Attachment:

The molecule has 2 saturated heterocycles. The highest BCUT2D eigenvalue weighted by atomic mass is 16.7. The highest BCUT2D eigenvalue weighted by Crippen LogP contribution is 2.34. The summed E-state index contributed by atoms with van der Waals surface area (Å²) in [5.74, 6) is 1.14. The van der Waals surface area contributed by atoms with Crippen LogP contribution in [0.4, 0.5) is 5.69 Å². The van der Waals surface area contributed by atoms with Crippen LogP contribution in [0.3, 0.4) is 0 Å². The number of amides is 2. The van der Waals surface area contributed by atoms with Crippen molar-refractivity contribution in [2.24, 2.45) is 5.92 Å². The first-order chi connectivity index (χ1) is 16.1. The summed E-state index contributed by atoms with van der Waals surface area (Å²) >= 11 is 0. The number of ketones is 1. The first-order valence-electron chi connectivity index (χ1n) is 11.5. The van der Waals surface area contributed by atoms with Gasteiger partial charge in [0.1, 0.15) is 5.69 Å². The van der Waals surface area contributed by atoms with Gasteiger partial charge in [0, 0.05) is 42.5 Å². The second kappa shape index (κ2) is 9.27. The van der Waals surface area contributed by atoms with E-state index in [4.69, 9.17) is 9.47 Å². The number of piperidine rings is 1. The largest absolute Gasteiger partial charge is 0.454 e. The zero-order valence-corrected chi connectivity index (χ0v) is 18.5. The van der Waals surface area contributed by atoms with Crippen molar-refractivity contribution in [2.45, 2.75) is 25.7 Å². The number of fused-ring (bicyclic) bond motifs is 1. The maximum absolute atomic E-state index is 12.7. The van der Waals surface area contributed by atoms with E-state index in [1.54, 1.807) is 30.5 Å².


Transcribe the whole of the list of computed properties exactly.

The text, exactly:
The molecule has 2 saturated heterocycles. The highest BCUT2D eigenvalue weighted by atomic mass is 16.7. The highest BCUT2D eigenvalue weighted by Crippen LogP contribution is 2.34. The summed E-state index contributed by atoms with van der Waals surface area (Å²) in [5.74, 6) is 1.14. The van der Waals surface area contributed by atoms with Crippen LogP contribution in [0.4, 0.5) is 5.69 Å². The van der Waals surface area contributed by atoms with Crippen LogP contribution in [0.3, 0.4) is 0 Å². The number of amides is 2. The van der Waals surface area contributed by atoms with Crippen molar-refractivity contribution in [2.24, 2.45) is 5.92 Å². The first-order chi connectivity index (χ1) is 16.1. The summed E-state index contributed by atoms with van der Waals surface area (Å²) >= 11 is 0. The number of ketones is 1. The first-order valence-electron chi connectivity index (χ1n) is 11.5. The van der Waals surface area contributed by atoms with Gasteiger partial charge in [0.1, 0.15) is 5.69 Å². The van der Waals surface area contributed by atoms with Gasteiger partial charge in [0, 0.05) is 42.5 Å². The second kappa shape index (κ2) is 9.27. The van der Waals surface area contributed by atoms with E-state index in [4.69, 9.17) is 9.47 Å². The number of piperidine rings is 1. The largest absolute Gasteiger partial charge is 0.454 e. The zero-order valence-corrected chi connectivity index (χ0v) is 18.5. The van der Waals surface area contributed by atoms with Crippen molar-refractivity contribution in [2.45, 2.75) is 25.7 Å². The number of fused-ring (bicyclic) bond motifs is 1. The maximum absolute atomic E-state index is 12.7. The van der Waals surface area contributed by atoms with E-state index in [1.54, 1.807) is 30.5 Å².